How did the pay scale ever get put in place for caregivers?


Hello, to all caregivers. I have a question for any and all caregivers whom do this as their profession and get paid. I would like answers from absolutely everyone, and hope that this is a topic that I am allowed to talk about.

As you all know, this is basically, unless you have found a family that has wealth beyond means, a job, that is very very hard to break even with. I live very very frugally, and am married, but honestly, I had to quit to care for my mother as you all know, and wasn't paid for 6 years of unpaid 24/7 care giving in my 40's.

How can we not just talk about the pay scale, but try to do something about it?

A large question, but I hope one that many will have some awesome thoughts and ideas on.
Thank you much.

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This ultimately is a women's political issue. By & large most caregivers are women - whether it's done for free by family members or in a facility. Somehow it is viewed that at home caregivers is an easy job and should be done for free and out of love and familial duty. Working in a NH or AL is low pay as it too is viewed as easy to do women's work. You want change…?..get involved in electing people who will do things to support laws and programs that value the elderly and what women do as caregivers and as workers. There is legislation right now on having parity in federal wages and yes there is blowback from some members in Congress & the Senate in having this happen. Write letters, send emails, etc to your representative both federal, state & local that you as a voting taxpayer support this. When I was younger I really wasn't much of a feminist (interestingly my hubby was & is which is a source of amusement now for him) but as I have gotten older realize how important it is to do whatever to get out and support candidates (both men & women) & their programs for women. You may not exactly like the candidate 100% but really I'd rather have one who has dealt hands-on with their elderly parent or stayed up with a sick child or really has dealt with the minutia of being a caregiver than one who hasn't.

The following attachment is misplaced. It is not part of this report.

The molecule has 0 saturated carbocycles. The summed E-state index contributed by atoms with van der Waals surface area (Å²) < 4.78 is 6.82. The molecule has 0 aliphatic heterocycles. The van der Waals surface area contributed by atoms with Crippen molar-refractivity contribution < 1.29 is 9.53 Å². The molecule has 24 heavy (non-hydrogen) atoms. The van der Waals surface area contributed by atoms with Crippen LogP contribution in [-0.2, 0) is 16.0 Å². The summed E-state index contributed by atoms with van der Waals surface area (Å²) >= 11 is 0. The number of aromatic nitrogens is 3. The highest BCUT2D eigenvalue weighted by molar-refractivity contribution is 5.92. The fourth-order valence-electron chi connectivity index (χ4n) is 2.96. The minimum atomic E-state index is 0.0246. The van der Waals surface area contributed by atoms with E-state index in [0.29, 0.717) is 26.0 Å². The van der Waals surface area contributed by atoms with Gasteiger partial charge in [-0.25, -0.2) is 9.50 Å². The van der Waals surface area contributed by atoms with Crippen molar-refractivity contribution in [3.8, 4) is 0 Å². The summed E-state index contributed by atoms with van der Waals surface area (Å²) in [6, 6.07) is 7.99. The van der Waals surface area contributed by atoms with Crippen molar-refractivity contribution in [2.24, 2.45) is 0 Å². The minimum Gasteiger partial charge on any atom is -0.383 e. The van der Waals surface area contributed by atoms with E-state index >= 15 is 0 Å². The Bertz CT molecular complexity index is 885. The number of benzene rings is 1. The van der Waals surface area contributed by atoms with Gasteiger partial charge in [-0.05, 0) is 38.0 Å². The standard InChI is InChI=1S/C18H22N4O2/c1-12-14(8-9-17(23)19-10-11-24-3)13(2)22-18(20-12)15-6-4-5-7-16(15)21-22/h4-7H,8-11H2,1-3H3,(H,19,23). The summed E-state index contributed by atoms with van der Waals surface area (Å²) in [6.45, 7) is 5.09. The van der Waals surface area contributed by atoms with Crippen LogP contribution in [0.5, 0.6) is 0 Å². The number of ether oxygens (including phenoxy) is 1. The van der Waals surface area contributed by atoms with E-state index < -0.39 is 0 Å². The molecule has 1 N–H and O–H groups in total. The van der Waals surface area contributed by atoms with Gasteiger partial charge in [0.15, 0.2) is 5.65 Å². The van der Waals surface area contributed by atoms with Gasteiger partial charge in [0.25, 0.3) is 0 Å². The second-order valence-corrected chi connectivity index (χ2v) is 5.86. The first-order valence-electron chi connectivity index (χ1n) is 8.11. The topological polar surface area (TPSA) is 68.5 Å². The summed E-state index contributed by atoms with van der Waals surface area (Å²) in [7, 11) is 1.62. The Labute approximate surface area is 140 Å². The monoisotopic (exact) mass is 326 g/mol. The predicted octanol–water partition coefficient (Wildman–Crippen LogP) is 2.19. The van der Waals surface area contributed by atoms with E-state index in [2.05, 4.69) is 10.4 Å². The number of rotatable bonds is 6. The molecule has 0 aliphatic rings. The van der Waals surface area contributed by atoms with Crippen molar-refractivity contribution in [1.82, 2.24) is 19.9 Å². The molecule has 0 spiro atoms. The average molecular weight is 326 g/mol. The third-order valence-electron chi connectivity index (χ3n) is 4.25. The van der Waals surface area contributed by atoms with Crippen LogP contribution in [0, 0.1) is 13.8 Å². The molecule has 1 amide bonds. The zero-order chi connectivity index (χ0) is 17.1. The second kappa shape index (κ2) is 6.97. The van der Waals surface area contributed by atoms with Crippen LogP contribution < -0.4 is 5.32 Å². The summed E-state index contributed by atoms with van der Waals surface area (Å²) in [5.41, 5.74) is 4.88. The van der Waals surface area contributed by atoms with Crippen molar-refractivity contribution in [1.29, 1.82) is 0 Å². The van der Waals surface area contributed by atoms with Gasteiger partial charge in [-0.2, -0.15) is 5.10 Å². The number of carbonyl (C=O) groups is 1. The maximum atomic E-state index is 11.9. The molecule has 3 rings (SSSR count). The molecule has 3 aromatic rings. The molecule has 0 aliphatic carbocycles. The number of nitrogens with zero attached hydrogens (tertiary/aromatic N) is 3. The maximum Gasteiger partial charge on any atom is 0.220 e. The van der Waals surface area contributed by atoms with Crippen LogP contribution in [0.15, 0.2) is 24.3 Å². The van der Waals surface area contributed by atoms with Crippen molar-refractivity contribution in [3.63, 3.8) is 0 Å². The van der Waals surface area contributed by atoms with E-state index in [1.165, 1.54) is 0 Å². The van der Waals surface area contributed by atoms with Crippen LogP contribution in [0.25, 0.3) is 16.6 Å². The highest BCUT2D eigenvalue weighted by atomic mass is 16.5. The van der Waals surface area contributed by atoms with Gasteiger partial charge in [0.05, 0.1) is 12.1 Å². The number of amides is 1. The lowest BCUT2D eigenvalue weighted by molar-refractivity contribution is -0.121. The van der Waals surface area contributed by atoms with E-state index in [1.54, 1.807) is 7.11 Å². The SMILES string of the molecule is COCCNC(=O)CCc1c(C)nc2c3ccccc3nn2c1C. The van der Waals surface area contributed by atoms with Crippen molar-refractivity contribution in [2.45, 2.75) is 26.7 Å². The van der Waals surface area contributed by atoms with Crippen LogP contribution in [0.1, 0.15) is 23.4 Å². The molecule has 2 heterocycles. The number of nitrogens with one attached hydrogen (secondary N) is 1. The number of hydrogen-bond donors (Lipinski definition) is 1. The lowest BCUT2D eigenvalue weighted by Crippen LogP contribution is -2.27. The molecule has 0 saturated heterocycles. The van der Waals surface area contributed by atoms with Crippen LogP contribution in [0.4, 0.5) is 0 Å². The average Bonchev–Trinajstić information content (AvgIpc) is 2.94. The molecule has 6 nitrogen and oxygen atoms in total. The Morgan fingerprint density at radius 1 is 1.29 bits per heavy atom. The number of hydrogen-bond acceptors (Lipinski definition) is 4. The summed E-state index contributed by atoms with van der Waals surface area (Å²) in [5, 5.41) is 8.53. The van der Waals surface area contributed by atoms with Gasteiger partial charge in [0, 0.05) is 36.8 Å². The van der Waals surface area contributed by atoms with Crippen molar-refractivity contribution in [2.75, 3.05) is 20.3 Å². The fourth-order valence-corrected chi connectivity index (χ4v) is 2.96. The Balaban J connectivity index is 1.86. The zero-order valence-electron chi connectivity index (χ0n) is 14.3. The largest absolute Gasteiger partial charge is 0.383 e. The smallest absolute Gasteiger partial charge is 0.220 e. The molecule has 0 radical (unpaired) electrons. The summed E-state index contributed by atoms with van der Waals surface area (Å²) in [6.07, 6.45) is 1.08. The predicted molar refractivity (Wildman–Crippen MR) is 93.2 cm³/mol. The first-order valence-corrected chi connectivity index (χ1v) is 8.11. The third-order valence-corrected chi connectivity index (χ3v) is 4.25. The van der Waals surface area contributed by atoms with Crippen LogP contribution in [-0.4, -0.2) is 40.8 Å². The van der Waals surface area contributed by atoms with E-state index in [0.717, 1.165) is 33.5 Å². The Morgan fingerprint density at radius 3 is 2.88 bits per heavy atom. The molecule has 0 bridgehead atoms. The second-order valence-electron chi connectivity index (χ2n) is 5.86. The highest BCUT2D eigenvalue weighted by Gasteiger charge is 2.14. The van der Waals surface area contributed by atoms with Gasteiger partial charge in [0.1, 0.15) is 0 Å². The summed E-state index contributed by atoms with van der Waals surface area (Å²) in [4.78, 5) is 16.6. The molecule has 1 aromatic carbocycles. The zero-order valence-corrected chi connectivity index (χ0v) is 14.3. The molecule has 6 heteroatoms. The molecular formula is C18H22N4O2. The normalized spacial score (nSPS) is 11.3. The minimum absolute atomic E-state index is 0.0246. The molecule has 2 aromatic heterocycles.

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But for some reason, I will not trade it in for the world. I find joy through all of the in betweens of the day in the life of a care giver.
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great answer thank you.

Is the rate pretty much by area. Those in a more fluent area charge more, those in less fluent charge less? It is a thankless job.
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Some choose to quit and care for parents, then their energies burn out quickly. Siblings think everything is fine and dandy and don't offer to pay. Caregiver wants out. Because they have no job, they are trapped in a bad situation. No one wants someone who has been out of the job market for over a year, no landlord wants a tenant with no rental history.
Some keep working and hire licensed, insured professionals and pay either out of pocket or with VA Aid & Attendance or Medicaid waiver programs. This seems to work better, a bad aide is easily dismissed.
Worst of all, some hire "under the table" through an ad and end up with a scam artist with little or no training who grabs the POA and all the valuables from the house. Worse yet, they had the caregiver move in, and have no way to force them to move out without an expensive and lengthy eviction process. When they file for lost wages, they usually get paid.
The problem is that family wants the cheapest possible answer and the caregiver deserves pay appropriate to skills. This requires both sides to be realistic and willing to negotiate. Both must know the going rate in their area. Both must write down exactly what duties are for each day of the week. Both need to agree how or when the contract expires. Both need to agree on when to call 911. A handshake and a howdy doo won't work.
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